With all of this comes that mind-set Greenwald spoke of. For example, the intense F-35 debate in Canada, as he points out, has so far lacked one fundamental piece: why do we need a costly fleet of fighter jets in the first place? Are we at war? Is our sovereignty threatened? While an austerity budget is foisted upon everyone else, taking money out of the economy during a continuing recession, untold billions of dollars are lavished upon the military. Yet only the how is questioned—never the why.

When ordinary Americans run up personally against the power of the state—in an airport security line-up, for example—the backlash can be ferocious. But they can live so far with extreme measures so long as it’s “those guys” who are coming under the hammer and not themselves.

And so history repeats itself. Even liberals who spoke out against the totalitarian excesses of George W. Bush have fallen silent in the face of the further excesses of Barack Obama. Where they celebrated Ellsberg, who stood up to a Republican president, they excoriate Manning, who allegedly did similar work under a Democratic one. Where they referred to the Bush administration as a toxic and dangerous threat to everything the Founding Fathers stood for, Obama can do no wrong—as both Greenwald and I, experiencing a moment or two of complicity on New Year’s Eve, learned to our cost. Tribal loyalties to “their” president have trumped their own values, values now being crushed underfoot. It’s been a shameful abdication of civic responsibility, for the most partisan of reasons.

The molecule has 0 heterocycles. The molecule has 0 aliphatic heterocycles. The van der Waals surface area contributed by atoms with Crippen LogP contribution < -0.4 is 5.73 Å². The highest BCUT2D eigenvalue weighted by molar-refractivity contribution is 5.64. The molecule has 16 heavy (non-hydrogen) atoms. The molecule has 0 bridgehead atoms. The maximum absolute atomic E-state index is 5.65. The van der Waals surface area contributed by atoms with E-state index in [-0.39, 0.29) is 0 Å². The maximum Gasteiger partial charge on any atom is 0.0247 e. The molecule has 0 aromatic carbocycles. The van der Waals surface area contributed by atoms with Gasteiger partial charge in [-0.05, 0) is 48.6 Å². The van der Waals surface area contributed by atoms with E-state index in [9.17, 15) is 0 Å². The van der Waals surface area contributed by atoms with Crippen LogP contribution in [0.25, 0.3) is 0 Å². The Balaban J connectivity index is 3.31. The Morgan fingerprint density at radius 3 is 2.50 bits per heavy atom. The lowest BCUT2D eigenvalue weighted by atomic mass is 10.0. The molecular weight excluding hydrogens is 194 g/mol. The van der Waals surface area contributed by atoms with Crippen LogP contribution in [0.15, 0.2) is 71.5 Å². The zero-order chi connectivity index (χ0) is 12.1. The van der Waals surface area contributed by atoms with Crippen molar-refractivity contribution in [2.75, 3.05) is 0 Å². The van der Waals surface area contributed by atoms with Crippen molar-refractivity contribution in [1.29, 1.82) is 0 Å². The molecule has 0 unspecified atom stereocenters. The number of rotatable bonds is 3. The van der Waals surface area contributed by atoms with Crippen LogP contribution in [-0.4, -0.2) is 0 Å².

But there’s much more to it, as Greenwald noted. Why was Bradley Manning subject to such horrendous illegal, unconstitutional treatment under the public gaze? It seems at first blush to be utterly counter-productive. The chances of obtaining a conviction are compromised; and it prompted a substantial outcry, both domestic and international. But on the other hand, a clear message was sent: Forget all those Constitutional protections you think you have—this could happen to you if you step out of line.